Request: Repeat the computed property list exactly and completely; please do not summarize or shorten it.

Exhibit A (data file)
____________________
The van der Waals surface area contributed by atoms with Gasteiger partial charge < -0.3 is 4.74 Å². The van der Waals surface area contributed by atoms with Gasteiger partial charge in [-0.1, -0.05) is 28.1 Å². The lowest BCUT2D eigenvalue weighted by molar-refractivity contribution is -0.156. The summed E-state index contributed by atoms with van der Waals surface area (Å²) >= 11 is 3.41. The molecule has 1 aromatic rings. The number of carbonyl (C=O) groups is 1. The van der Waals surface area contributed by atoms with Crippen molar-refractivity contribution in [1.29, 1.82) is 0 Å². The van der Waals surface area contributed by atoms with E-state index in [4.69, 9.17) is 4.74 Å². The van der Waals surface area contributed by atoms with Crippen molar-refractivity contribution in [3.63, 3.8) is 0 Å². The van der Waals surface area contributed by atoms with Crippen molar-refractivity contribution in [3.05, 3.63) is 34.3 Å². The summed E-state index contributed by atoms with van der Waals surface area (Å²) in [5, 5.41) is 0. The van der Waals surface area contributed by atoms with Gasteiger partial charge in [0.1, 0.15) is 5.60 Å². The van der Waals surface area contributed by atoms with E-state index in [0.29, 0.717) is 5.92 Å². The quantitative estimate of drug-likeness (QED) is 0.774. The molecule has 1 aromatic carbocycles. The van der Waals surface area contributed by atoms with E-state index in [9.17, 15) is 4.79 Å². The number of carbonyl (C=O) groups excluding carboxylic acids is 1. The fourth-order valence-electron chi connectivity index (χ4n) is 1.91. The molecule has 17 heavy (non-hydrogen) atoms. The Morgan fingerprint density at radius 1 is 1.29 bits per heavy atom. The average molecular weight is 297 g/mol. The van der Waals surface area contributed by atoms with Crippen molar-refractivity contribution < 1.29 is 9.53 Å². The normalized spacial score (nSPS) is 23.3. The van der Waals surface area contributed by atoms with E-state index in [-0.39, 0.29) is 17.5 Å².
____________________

The van der Waals surface area contributed by atoms with Gasteiger partial charge < -0.3 is 4.74 Å². The van der Waals surface area contributed by atoms with Gasteiger partial charge in [-0.1, -0.05) is 28.1 Å². The lowest BCUT2D eigenvalue weighted by molar-refractivity contribution is -0.156. The summed E-state index contributed by atoms with van der Waals surface area (Å²) >= 11 is 3.41. The molecule has 1 aromatic rings. The number of carbonyl (C=O) groups is 1. The van der Waals surface area contributed by atoms with Crippen molar-refractivity contribution in [1.29, 1.82) is 0 Å². The van der Waals surface area contributed by atoms with E-state index in [4.69, 9.17) is 4.74 Å². The van der Waals surface area contributed by atoms with Crippen molar-refractivity contribution in [3.63, 3.8) is 0 Å². The van der Waals surface area contributed by atoms with Crippen molar-refractivity contribution in [3.05, 3.63) is 34.3 Å². The summed E-state index contributed by atoms with van der Waals surface area (Å²) in [5, 5.41) is 0. The van der Waals surface area contributed by atoms with Gasteiger partial charge in [0.1, 0.15) is 5.60 Å². The van der Waals surface area contributed by atoms with E-state index in [0.29, 0.717) is 5.92 Å². The quantitative estimate of drug-likeness (QED) is 0.774. The molecule has 1 aromatic carbocycles. The van der Waals surface area contributed by atoms with E-state index in [9.17, 15) is 4.79 Å². The number of carbonyl (C=O) groups excluding carboxylic acids is 1. The fourth-order valence-electron chi connectivity index (χ4n) is 1.91. The molecule has 17 heavy (non-hydrogen) atoms. The Morgan fingerprint density at radius 1 is 1.29 bits per heavy atom. The average molecular weight is 297 g/mol. The van der Waals surface area contributed by atoms with Crippen molar-refractivity contribution < 1.29 is 9.53 Å². The normalized spacial score (nSPS) is 23.3. The van der Waals surface area contributed by atoms with E-state index in [-0.39, 0.29) is 17.5 Å².